Making Fluffy Quinoa

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quinoa, fluffy quinoa You’d think that as a somewhat seasoned home cook, that I would have mastered most of the basic cooking techniques.  Like frying foods without seriously injuring myself for example (you should see the burn I have on my arm lately!).  I just can’t seem to get it down, it just doesn’t work out right!  Luckily, I don’t fry foods all that often (only during squash blossom season!) and thus my hands are arms are generally safe.  However, I do make tons of quinoa – like every week.  And it was driving me INSANE that I couldn’t figure out how to get nice fluffy quinoa.  I always end up with dense, sticky and somewhat mushy little grains.

howtoquinoa1 The last time I made “mush-mush” quinoa I was making a dish to bring to a potlock.  I was so annoyed when it came out in dense little clumps.  Not exactly the impressive dish I was going for.  I knew I needed to figure out whatever secret tricks I could to stop the continued onslaught of mushy quinoa.

howtoquinoa2 After a good amount of research (and a few more sticky bowls of quinoa) and I figured out a good combination of tricks to make super fluffy and light quinoa.  Mushy quinoa!  Not anymore!  Here are my “secret” tips:

  1. Rinse the quinoa.  Before you cook the quinoa, give it a good rinse in a fine mesh strainer or sieve.  It removes a compound called saponin that tastes really bitter AND can promote stickiness or mushiness.  
  2. Toast the quinoa until dry.  I’m not 100% sure why this helps, but it really does.  In your sauce pan heated over medium high add your rinsed quinoa.  Toast gently and allow the grains to dry and begin to separate (see above picture).
  3. Use less water.  Most quinoa packages and recipes will call for 2:1 water to quinoa.  So if you want to use 1 cup dry quinoa, it suggests to use 2 cups water.  I find that if you use slightly less water (for example 1 3/4 c instead of 2 c) the quinoa stays light and doesn’t become as water logged and dense.  See picture above.
  4. Allow quinoa to sit untouched.  After you’ve cooked your quinoa (usually about 10-12 mins), remove it from the heat – lid still on – and allow to sit for 5-7 mins.  This allows the quinoa to absorb every last bit of liquid in the pot and continue cooking slightly (which is necessary due to using less water in the recipe).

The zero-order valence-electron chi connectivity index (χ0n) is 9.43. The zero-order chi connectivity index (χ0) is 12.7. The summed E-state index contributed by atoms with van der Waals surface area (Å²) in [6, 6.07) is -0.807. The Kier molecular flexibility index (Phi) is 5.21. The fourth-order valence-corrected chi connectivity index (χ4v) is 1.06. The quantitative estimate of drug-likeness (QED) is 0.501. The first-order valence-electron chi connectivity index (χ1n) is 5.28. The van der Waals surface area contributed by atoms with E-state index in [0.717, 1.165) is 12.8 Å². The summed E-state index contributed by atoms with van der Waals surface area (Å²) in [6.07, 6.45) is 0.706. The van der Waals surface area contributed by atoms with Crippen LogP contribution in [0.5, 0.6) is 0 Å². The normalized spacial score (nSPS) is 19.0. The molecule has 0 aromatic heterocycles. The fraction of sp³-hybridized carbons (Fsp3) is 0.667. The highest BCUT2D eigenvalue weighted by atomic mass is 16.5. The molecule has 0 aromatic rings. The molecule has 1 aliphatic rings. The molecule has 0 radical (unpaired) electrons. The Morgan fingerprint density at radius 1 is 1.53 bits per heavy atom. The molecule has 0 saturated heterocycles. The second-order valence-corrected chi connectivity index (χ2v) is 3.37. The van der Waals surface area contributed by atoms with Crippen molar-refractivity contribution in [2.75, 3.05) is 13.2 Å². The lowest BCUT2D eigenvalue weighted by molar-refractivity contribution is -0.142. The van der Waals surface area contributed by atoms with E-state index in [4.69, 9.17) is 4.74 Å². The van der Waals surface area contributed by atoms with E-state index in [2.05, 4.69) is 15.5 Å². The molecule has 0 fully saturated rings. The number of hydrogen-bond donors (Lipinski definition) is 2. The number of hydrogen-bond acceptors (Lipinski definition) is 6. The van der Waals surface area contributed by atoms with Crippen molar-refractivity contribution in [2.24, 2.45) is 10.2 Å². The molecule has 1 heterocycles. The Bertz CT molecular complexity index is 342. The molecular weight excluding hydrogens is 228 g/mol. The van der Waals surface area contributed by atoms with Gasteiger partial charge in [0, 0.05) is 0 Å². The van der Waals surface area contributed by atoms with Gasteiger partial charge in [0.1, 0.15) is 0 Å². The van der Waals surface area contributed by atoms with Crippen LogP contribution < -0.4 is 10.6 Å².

5. Use a fork.  I was stuck on stirring my quinoa with a spoon.  This only encouraged it to stick together in little clumps.  But using a fork to fluff the quinoa after it’s set the 5-7 mins makes a world of difference!


Simple tips, but amazing results!  I promise if you try those easy steps, you’ll get the most perfect fluffy and light quinoa you’ve ever had.  You’ll never go back to the old way!  And just for fun, I’ve included one of my all time favorite quinoa dishes – my summer herb quinoa.  LIght, refreshing and FLUFFY!

Summer Herb Quinoa:

  • 1 cup dry quinoa, rinsed thoroughly
  • 1 3/4 c vegetable stock
  • 1/2 tsp salt and pepper
  • 1 tbsp lemon zest
  • 1/4 cup each:  mint, basil and parsley


  1. Heat a medium sauce pan over medium high heat.  Add rinsed quinoa and toast, stirring often, for about 5-7 mins or until quinoa grains are mostly dried and separated.
  2. Increase heat to high and add vegetable stock, salt, pepper and lemon zest.  Bring to boil and then reduce heat to medium and cover.  Cook for about 10-12 minutes or until the little white pieces of the quinoa are visible are just beginning to separate from the grains.
  3. Remove quinoa from heat, keep covered, and all to sit for another 5 mins or so.  Then remove lid and then add in the herbs while fluffing gently with a fork.  Serve warm.


  1. Kiersten @ Oh My Veggies

    July 17, 2013 at 10:02 pm

    Quinoa is so hit-or-miss for me. Sometimes it’s perfect, sometimes it’s a soggy disaster. I need to start using this method!

    • mewinebrenner

      July 18, 2013 at 8:08 am

      There is nothing worse than soggy quinoa! I hope these tricks work for you too!

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